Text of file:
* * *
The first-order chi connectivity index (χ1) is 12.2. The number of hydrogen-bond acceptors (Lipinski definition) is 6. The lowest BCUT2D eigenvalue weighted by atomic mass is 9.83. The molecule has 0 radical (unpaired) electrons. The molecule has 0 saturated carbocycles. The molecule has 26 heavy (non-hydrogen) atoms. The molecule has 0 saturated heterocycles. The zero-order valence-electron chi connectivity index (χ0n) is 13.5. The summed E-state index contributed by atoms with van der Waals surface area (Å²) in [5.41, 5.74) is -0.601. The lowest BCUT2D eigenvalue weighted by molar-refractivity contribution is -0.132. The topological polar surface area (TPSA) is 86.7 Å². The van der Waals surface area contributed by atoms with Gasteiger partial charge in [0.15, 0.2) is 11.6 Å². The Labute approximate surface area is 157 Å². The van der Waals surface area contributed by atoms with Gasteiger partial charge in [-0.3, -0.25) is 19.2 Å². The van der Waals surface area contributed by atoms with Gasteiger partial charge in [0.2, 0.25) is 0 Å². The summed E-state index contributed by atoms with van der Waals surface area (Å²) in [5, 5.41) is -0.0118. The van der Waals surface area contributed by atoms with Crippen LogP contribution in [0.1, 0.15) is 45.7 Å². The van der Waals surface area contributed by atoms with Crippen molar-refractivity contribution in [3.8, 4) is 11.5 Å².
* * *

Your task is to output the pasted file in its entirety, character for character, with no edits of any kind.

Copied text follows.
The first-order chi connectivity index (χ1) is 12.2. The number of hydrogen-bond acceptors (Lipinski definition) is 6. The lowest BCUT2D eigenvalue weighted by atomic mass is 9.83. The molecule has 0 radical (unpaired) electrons. The molecule has 0 saturated carbocycles. The molecule has 26 heavy (non-hydrogen) atoms. The molecule has 0 saturated heterocycles. The zero-order valence-electron chi connectivity index (χ0n) is 13.5. The summed E-state index contributed by atoms with van der Waals surface area (Å²) in [5.41, 5.74) is -0.601. The lowest BCUT2D eigenvalue weighted by molar-refractivity contribution is -0.132. The topological polar surface area (TPSA) is 86.7 Å². The van der Waals surface area contributed by atoms with Gasteiger partial charge in [0.15, 0.2) is 11.6 Å². The Labute approximate surface area is 157 Å². The van der Waals surface area contributed by atoms with Gasteiger partial charge in [-0.3, -0.25) is 19.2 Å². The van der Waals surface area contributed by atoms with Gasteiger partial charge in [0.2, 0.25) is 0 Å². The summed E-state index contributed by atoms with van der Waals surface area (Å²) in [5, 5.41) is -0.0118. The van der Waals surface area contributed by atoms with Crippen LogP contribution in [0.1, 0.15) is 45.7 Å². The van der Waals surface area contributed by atoms with Crippen molar-refractivity contribution in [3.8, 4) is 11.5 Å².